Net neutrality as better business standards
Net neutrality as better business standards
Net neutrality as better business standards

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    One of the arguments in the debate on net neutrality is that, If there were sufficient broadband competition, we wouldn't need regulation. I'm not necessarily convinced it's true (for example: the need for anti-discrimination laws in other contexts doesn't go away when the market is competitive), but for this blog post, let's just live under the following hypothetical:

    1. The market for broadband is competitive.

    2. Broadband is widely available to all.

    3. No legally enforceable net neutrality.

    If that were the case, net neutrality would be a feature of service for broadband providers. Some folks might actually prefer one ISP to another because they could access and provide to others the content or services they desired. It'd just be another feature of the ISP's service, such as speed, higher limits for email inboxes, better price, etc.

    If that were the case, then maybe someone like Consumer Reports or Broadband Reports could come up with ratings for how neutral an ISP's service was. Better yet, the online community could develop a BBB reliability program or a Good Housekeeping-like seal-of-approval. If the ISP lived up to the standard, they'd be able to advertise as such. That way, consumers would have a clear way of knowing what they were getting into. If more consumers demanded it, it's likely more ISPs would provide for it.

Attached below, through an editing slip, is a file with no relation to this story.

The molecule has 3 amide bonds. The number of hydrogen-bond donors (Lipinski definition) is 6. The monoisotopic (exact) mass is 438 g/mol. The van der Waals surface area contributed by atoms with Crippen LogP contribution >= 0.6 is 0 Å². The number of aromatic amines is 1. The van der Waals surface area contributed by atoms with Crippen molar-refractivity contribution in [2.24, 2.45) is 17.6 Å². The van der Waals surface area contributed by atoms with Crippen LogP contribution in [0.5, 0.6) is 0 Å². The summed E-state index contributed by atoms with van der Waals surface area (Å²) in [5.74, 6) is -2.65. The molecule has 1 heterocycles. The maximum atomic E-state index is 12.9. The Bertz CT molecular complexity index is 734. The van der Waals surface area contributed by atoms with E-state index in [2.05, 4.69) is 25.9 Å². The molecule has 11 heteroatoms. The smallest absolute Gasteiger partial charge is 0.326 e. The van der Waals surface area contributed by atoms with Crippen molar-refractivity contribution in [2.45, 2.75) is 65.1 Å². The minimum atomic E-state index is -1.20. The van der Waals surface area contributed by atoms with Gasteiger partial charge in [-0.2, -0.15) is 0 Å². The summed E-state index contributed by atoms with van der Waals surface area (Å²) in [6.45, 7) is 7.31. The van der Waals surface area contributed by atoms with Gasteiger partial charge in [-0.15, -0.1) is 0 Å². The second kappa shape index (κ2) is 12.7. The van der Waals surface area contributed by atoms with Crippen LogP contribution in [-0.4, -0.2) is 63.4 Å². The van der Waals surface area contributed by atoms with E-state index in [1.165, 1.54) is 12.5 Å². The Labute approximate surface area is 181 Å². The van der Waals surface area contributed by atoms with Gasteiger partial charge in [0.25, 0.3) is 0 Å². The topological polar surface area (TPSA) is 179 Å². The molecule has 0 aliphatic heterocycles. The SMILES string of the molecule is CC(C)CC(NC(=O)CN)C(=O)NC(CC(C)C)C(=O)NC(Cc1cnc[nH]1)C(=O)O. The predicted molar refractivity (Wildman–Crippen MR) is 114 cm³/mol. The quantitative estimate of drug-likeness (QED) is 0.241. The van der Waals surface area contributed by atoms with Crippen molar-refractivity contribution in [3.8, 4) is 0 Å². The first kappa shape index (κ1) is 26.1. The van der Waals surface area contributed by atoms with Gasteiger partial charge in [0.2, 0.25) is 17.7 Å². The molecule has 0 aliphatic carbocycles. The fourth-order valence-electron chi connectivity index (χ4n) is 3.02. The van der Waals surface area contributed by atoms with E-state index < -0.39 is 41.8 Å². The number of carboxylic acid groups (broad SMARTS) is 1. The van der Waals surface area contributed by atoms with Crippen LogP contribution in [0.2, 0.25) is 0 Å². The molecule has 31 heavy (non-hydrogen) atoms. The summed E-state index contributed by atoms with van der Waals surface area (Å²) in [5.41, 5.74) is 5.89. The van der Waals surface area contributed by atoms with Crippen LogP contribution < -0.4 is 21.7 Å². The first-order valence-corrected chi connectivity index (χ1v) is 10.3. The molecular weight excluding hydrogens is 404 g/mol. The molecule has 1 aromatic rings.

The best historical analogy I know would be how we used Prodigy, CompuServe, and AOL to get to their individualized walled garden, but if you wanted to be able to send emails over the actual Internet, you had to pay extra. Thankfully for consumers and businesses alike, the market evolved, and even today, AOL is finally knocking down those remaining walls to compete to provide its valued content on the Internets.

    If the reality of this post were to come true, simple access to an unmolested version of the Internet would be a paid feature of an ISP's broadband service.

    Read: You would likely have to pay extra to get to the Internet as we know it today.

    Regardless of what happens in this net neutrality policy debate, it might be a good idea to come up with a net neutrality seal-of-approval. A web browser toolbar-type-app could help keep ISPs honest to “certify” for this net neutrality seal–constantly being monitored by users and watchdogs alike. At least one tool for this is in development and there's conjecture that assessment of net neutrality is already being conducted by a well-known Internet based company.

    What would the standard for such a seal-of-approval look like? How would we judge it? How would we enforce it? Could the answers to those questions help us all describe an effective and enforceable government policy?